Tesla Shareholder Proposal #7

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Download Proposal Here

RESOLVED:  

Shareholders of Tesla, Inc. (“Tesla”) ask the Board of Directors to oversee the preparation  of a public report on the impact of the use of mandatory arbitration on Tesla’s employees  and workplace culture. The report should evaluate the impact of Tesla’s current use of  arbitration on the prevalence of harassment and discrimination in its workplace and on  employees’ ability to seek redress. The report should be prepared at reasonable cost and  omit proprietary and personal information. 

WHEREAS:  

A workplace that tolerates harassment and discrimination invites legal, brand, financial,  and human capital risk. Companies may experience reduced morale, lost productivity,  absenteeism, and challenges in attracting and retaining talent. A number of studies have  found significant share value benefits associated with diverse, equitable and inclusive  workplaces. 

Tesla requires employees to agree to arbitrate employment-related claims. In its 2020  proxy statement, Tesla stated that its arbitration proceedings are private if a “court rules  that the underlying claims are subject to arbitration.” Tesla also stated that employees  are allowed “remedies available in a court of law.” [1] However, arbitrated employees may  not access the courts directly, waive rights to all forms of judicial relief and may not bring  class-action lawsuits. [2] 

Mandatory arbitration limits employees’ remedies for wrongdoing, reduces employee  willingness to report discrimination [3], and prevents their learning about shared  concerns.[4] It may enable further discrimination, reduce workforce effectiveness, and  create brand, legal and human capital risks. It masks from investors true workplace  conditions. 

These concerns are particularly relevant to Tesla. Employees who sought court trials but  whose cases were held in arbitration have alleged experiencing sexual harassment,  discrimination, racism and violent threats. In California, over 140 discrimination  complaints have been filed with the Department of Fair Employment and Housing. [5] In New  York, at least 12 employees anonymously brought concerns to a Buffalo news station.  

Ongoing use of employee arbitration creates a long-tail risk for Tesla, particularly as  arbitration clauses face a changing regulatory landscape. The Biden Administration stated  within its campaign platform its intention to reduce arbitration’s use and some states,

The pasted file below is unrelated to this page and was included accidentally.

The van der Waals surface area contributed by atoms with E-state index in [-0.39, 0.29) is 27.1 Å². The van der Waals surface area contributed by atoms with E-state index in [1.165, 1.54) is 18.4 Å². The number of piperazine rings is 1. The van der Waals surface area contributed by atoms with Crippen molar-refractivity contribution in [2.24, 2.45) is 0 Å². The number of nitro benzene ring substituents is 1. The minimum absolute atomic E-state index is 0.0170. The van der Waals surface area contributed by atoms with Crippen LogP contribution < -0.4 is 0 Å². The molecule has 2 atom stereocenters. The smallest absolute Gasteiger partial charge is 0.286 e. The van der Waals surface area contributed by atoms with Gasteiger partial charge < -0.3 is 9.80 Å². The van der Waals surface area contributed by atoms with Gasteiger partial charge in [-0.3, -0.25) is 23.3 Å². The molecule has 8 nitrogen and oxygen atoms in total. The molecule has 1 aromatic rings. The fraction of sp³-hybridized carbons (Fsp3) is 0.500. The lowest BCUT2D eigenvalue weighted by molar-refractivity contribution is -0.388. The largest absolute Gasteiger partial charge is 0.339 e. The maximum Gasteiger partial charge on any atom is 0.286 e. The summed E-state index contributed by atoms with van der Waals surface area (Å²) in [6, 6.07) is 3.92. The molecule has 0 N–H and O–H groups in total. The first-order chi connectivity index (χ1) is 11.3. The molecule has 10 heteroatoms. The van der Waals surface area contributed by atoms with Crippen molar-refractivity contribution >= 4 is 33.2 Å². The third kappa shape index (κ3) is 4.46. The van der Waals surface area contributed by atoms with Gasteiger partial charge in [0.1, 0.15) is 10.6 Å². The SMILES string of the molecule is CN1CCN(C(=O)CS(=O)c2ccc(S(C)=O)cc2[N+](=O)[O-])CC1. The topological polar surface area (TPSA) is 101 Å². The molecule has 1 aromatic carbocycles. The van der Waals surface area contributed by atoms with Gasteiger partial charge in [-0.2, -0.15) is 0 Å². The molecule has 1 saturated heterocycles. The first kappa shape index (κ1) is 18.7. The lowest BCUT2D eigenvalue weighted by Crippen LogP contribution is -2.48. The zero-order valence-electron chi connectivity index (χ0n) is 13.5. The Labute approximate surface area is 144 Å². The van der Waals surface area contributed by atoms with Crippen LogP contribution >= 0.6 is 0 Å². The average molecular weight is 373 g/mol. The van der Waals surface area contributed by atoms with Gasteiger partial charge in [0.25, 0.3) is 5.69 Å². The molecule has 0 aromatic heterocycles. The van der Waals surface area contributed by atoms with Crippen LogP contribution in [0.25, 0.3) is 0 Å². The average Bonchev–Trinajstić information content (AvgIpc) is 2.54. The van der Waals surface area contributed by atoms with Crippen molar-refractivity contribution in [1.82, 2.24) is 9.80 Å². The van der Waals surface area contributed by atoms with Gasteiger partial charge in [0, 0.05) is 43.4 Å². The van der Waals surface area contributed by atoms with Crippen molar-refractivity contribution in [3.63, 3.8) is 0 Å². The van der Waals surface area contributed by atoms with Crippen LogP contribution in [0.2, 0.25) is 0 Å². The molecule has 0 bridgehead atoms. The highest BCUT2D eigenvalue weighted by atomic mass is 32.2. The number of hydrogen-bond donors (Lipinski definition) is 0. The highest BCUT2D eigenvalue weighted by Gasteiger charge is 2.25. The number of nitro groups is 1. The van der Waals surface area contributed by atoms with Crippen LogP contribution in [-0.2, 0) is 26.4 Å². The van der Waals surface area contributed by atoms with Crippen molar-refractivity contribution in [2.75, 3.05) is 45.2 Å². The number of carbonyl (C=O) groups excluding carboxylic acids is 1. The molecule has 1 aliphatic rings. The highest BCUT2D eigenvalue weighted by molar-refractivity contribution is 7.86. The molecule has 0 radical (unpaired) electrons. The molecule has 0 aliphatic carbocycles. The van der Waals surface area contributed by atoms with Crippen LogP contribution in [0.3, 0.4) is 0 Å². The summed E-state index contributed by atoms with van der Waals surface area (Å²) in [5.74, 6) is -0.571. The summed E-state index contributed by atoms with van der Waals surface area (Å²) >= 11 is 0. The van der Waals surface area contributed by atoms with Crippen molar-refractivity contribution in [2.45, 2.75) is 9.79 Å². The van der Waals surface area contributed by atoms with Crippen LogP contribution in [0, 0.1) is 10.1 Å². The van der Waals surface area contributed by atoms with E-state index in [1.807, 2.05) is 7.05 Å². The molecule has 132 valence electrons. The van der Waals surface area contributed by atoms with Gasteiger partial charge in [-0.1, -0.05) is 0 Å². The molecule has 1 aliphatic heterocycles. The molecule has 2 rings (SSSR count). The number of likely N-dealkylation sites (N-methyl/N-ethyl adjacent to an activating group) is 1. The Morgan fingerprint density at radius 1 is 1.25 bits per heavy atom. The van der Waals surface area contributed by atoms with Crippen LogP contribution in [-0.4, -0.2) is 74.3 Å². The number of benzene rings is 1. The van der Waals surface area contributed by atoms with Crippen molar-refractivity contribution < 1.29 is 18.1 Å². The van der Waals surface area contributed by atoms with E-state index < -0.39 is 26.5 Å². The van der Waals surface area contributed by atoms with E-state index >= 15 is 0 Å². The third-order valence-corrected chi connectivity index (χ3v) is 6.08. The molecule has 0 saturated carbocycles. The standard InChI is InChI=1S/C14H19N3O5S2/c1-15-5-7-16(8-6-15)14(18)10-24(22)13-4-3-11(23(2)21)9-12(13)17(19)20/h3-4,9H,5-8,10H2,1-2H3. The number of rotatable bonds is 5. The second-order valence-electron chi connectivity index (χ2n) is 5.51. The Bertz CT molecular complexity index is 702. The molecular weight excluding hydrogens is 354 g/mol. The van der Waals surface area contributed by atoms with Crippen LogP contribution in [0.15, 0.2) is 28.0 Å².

such as New York, have sought to retroactively release employees from arbitration  agreements when discrimination concerns exist. 

A number of companies have ceased to require employees to arbitrate discrimination  claims. This includes Google, whose use of arbitration was identified as a key aspect of a  “culture of concealment” in its $310 million misconduct settlement. [6] 

Companies with effective human capital management programs, as Tesla claims to have, should not need arbitration as a protection against lawsuits. Tesla has said ”We do the  work required to ensure that our culture is as diverse and inclusive as it is collaborative  and driven.” [7] 

After the Board of a company with 74,000 employees conducted the study requested by  this proposal it changed its use of arbitration in cases alleging discrimination and altered  the charter of its compensation committee to include workplace culture.

1https://www.sec.gov/Archives/edgar/data/1318605/000156459020027321/tsla-def14a_20200707.htm 2https://casetext.com/case/balan-v-tesla-motors-inc-1 

3 https://www.hnlr.org/2020/08/forced-into-employment-arbitration-sexual-harassment-victims-are-saying metoo-and-beginning-to-fight-back-but-they-need-congressional-help/ 

4https://www.eeoc.gov/eeoc/systemic/review/ 

5 https://www.bloombergquint.com/business/tesla-s-report-shows-minorities-make-up-60-of-u-s-workforce

such as New York, have sought to retroactively release employees from arbitration  agreements when discrimination concerns exist. 

A number of companies have ceased to require employees to arbitrate discrimination  claims. This includes Google, whose use of arbitration was identified as a key aspect of a  “culture of concealment” in its $310 million misconduct settlement.6 

Companies with effective human capital management programs, as Tesla claims to have, should not need arbitration as a protection against lawsuits. Tesla has said ”We do the  work required to ensure that our culture is as diverse and inclusive as it is collaborative  and driven.”7 

After the Board of a company with 74,000 employees conducted the study requested by  this proposal it changed its use of arbitration in cases alleging discrimination and altered  the charter of its compensation committee to include workplace culture. 

6https://www.law.com/therecorder/2020/09/25/google-ends-mandatory-arbitration-in-310m-sexual-harassment settlement/ 

7https://www.tesla.com/sites/default/files/downloads/2020-DEI-impact-report.pdf